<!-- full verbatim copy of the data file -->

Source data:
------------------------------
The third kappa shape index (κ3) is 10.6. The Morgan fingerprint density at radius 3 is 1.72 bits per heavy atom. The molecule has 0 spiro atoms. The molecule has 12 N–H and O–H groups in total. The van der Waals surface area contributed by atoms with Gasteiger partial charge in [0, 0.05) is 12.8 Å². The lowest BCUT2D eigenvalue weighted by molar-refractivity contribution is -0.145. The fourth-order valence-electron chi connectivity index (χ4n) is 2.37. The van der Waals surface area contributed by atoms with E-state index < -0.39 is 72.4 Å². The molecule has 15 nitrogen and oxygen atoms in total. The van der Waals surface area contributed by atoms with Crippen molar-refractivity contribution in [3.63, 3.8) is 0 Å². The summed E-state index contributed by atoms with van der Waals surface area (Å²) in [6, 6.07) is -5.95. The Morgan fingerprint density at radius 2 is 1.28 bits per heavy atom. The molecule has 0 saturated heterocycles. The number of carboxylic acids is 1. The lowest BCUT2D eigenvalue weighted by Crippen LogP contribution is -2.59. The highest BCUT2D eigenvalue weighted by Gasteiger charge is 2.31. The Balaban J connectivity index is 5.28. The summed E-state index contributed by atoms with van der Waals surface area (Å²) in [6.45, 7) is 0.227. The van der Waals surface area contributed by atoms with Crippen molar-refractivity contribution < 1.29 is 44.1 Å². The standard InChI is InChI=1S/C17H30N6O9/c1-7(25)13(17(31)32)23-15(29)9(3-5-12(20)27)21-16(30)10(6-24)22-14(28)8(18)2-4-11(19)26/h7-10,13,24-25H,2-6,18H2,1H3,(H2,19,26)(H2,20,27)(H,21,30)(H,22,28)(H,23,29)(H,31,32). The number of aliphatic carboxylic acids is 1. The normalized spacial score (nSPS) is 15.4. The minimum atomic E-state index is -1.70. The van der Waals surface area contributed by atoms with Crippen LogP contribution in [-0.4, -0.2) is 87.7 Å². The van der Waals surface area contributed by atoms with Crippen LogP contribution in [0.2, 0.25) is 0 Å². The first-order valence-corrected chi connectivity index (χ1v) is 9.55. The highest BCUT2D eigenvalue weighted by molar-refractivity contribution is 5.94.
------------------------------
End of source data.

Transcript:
The third kappa shape index (κ3) is 10.6. The Morgan fingerprint density at radius 3 is 1.72 bits per heavy atom. The molecule has 0 spiro atoms. The molecule has 12 N–H and O–H groups in total. The van der Waals surface area contributed by atoms with Gasteiger partial charge in [0, 0.05) is 12.8 Å². The lowest BCUT2D eigenvalue weighted by molar-refractivity contribution is -0.145. The fourth-order valence-electron chi connectivity index (χ4n) is 2.37. The van der Waals surface area contributed by atoms with E-state index < -0.39 is 72.4 Å². The molecule has 15 nitrogen and oxygen atoms in total. The van der Waals surface area contributed by atoms with Crippen molar-refractivity contribution in [3.63, 3.8) is 0 Å². The summed E-state index contributed by atoms with van der Waals surface area (Å²) in [6, 6.07) is -5.95. The Morgan fingerprint density at radius 2 is 1.28 bits per heavy atom. The molecule has 0 saturated heterocycles. The number of carboxylic acids is 1. The lowest BCUT2D eigenvalue weighted by Crippen LogP contribution is -2.59. The highest BCUT2D eigenvalue weighted by Gasteiger charge is 2.31. The Balaban J connectivity index is 5.28. The summed E-state index contributed by atoms with van der Waals surface area (Å²) in [6.45, 7) is 0.227. The van der Waals surface area contributed by atoms with Crippen molar-refractivity contribution < 1.29 is 44.1 Å². The standard InChI is InChI=1S/C17H30N6O9/c1-7(25)13(17(31)32)23-15(29)9(3-5-12(20)27)21-16(30)10(6-24)22-14(28)8(18)2-4-11(19)26/h7-10,13,24-25H,2-6,18H2,1H3,(H2,19,26)(H2,20,27)(H,21,30)(H,22,28)(H,23,29)(H,31,32). The number of aliphatic carboxylic acids is 1. The normalized spacial score (nSPS) is 15.4. The minimum atomic E-state index is -1.70. The van der Waals surface area contributed by atoms with Crippen LogP contribution in [-0.4, -0.2) is 87.7 Å². The van der Waals surface area contributed by atoms with Crippen LogP contribution in [0.2, 0.25) is 0 Å². The first-order valence-corrected chi connectivity index (χ1v) is 9.55. The highest BCUT2D eigenvalue weighted by molar-refractivity contribution is 5.94.